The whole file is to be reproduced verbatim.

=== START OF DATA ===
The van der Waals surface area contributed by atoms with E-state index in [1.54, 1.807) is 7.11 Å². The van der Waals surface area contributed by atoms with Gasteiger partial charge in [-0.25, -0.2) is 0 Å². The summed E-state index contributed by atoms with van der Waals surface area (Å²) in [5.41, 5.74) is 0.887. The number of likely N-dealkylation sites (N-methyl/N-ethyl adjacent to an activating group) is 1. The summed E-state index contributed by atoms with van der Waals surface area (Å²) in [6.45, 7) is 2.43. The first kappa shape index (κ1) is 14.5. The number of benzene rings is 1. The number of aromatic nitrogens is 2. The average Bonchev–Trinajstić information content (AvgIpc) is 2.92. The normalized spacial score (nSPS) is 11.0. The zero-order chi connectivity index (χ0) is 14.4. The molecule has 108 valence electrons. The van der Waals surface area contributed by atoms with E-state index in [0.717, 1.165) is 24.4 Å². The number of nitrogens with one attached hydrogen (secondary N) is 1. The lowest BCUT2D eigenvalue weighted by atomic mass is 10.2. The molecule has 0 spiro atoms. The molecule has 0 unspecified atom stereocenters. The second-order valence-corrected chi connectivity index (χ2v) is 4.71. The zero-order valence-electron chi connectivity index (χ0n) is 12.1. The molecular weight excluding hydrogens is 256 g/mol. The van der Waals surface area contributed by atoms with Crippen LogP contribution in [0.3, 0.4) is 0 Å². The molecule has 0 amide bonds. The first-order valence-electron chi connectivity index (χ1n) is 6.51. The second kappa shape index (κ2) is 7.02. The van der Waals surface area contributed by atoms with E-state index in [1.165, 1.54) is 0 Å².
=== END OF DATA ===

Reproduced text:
The van der Waals surface area contributed by atoms with E-state index in [1.54, 1.807) is 7.11 Å². The van der Waals surface area contributed by atoms with Gasteiger partial charge in [-0.25, -0.2) is 0 Å². The summed E-state index contributed by atoms with van der Waals surface area (Å²) in [5.41, 5.74) is 0.887. The number of likely N-dealkylation sites (N-methyl/N-ethyl adjacent to an activating group) is 1. The summed E-state index contributed by atoms with van der Waals surface area (Å²) in [6.45, 7) is 2.43. The first kappa shape index (κ1) is 14.5. The number of benzene rings is 1. The number of aromatic nitrogens is 2. The average Bonchev–Trinajstić information content (AvgIpc) is 2.92. The normalized spacial score (nSPS) is 11.0. The zero-order chi connectivity index (χ0) is 14.4. The molecule has 108 valence electrons. The van der Waals surface area contributed by atoms with E-state index in [0.717, 1.165) is 24.4 Å². The number of nitrogens with one attached hydrogen (secondary N) is 1. The lowest BCUT2D eigenvalue weighted by atomic mass is 10.2. The molecule has 0 spiro atoms. The molecule has 0 unspecified atom stereocenters. The second-order valence-corrected chi connectivity index (χ2v) is 4.71. The zero-order valence-electron chi connectivity index (χ0n) is 12.1. The molecular weight excluding hydrogens is 256 g/mol. The van der Waals surface area contributed by atoms with Crippen LogP contribution in [0.3, 0.4) is 0 Å². The molecule has 0 amide bonds. The first-order valence-electron chi connectivity index (χ1n) is 6.51. The second kappa shape index (κ2) is 7.02. The van der Waals surface area contributed by atoms with E-state index in [1.165, 1.54) is 0 Å².